• Giveaway for Kristi Charish’s “Owl and the Japanese Circus” (Simon & Schuster Canada)
  • Announcement for Laura Lippman’s “Baltimore Blues” (Harper Collins AND William Morrow)
  • Essay on Publication of Eula Biss’s “On Immunity” (Graywolf Press)
  • “3 Audacious Things Lena Dunham Wants” (Random House Reader’s Circle)
  • Book Giveaway: “Ironskin”, “Copperhead”, “Sliverblind” by Tina Connelly (Fantasy Book Cafe)
  • Sarah Stonich and Tom Maltman Joint Reading (Eat My Words Books)
  • iBook Sale Notice (HarperCollins)
  • Nightmare! Women Destroy Horror issue (Nightmare Magazine)
  • Finalists for 2014 Kirkus Prize (LitStack)
  • Comic book recommendation: Lumberjanes (Tor)
  • “Daughter of Necessity” by Marie Brennan (Tor)
  • Oddsmakers Weigh In on Who Will Win the Nobel Prize for Literature (Alfred A. Knopf)

All of those potentialities were/are legitimate.  All of them were, in some way, enticing.  All of them, to me at least, held value beyond mere metrics.

And that list doesn’t include posts directly from authors that I admire and have chosen to follow – Jacqueline Cary, Eden Butler, Tee Tate, Cat Rambo, Brady Allen, Melinda Snodgrass, Michael Alan Grapin, Victoria Schwab, Tad Williams, Daniel Abraham, Ellen Datlow, Kirsten Cronn-Mills, Robin Hobb, Maura McHugh, Paulo Bacigalupi – each of whom posted during this same time frame as the clickbaits.  It wasn’t just self-promotional stuff; these authors posted their thoughts, something of themselves, and allowed those of us who follow them to glimpse the people they are, not just their vocation.

There were more of these accessible authors on Twitter, too, who tweeted during this time frame, authors who consistently share funny, informative, interesting tweets:  Cory Doctorow, John Scalzi, Mary Robinette Kowal, Patrick Rothfuss, Guy Gavriel Kay, Brent Weeks.  The initial idea shared on Twitter may be 142 characters, but so many tweets invite me to explore deeper – if I want.  If I so choose.

Or I can choose to shut down the computer.  Later that night I watched the reality show “Survivor” in the living room with my family.  We all gathered together as we ate homemade beef stew with warm, crusty French bread and chunks of creamy Swiss cheese.  We’ve been watching “Survivor” together for years; it’s one of our family’s traditions.  We cheer on the challenges and marvel at the duplicity; last night we chuckled when one contestant’s scheming backfired and she was succinctly voted off the island.  Later we caught baseball’s National League wildcard playoff game, my husband and daughter drifting to other platforms while my son and I watched more closely as we are the ones who are the avid baseball fans.  We talked, we joked, we laughed.  We compared thoughts, impressions, ideas.  My husband and daughter paused to watch the more exciting plays. We all reveled in the game together (even though the game the night before had been much more invigorating).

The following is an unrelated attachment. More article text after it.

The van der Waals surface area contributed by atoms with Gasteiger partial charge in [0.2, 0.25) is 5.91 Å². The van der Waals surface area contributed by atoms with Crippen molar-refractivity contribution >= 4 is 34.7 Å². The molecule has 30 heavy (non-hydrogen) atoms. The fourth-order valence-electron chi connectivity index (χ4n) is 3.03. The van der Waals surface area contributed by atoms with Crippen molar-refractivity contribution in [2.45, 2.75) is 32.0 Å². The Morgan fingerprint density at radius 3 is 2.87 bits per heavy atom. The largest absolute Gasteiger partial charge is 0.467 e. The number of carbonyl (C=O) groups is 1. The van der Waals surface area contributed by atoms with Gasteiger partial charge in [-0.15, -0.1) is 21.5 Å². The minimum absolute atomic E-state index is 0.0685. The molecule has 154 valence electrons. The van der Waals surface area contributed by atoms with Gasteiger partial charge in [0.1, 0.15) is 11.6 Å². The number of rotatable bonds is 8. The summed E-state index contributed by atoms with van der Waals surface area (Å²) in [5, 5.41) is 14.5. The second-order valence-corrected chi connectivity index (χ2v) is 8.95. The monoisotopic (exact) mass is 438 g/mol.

And I could go a step further, if I want.  Shut it all down.  Instead of scrolling through Facebook, glancing over Twitter, surfing the net, letting the TV drone on, I can open up a good book.  Snuggle into my huge, comfy armchair and read while the rain drums on the roof.  Or sit out on the front porch with a cup of hot coffee steaming in the brisk autumn air, the Mighty Belle sitting quietly at my feet watching the world go by with her big, limpid doe eyes.  Read a few pages and at a break in the action, watch the leaves – now golden and red and orange – as they flutter down to the rain blackened asphalt of the city street.

It’s my choice.  What good does it do to rail against something that I myself have the power to ignore?  Better I should rail at my own inertia, at my own narrowing of focus when I could instead be opening up, be choosing my own expansion.  I am the one who, in so many moments in each and every day, controls my own destiny.  The choices are there – they are mine to act upon.

So I take a step back, and choose.

And it’s all good.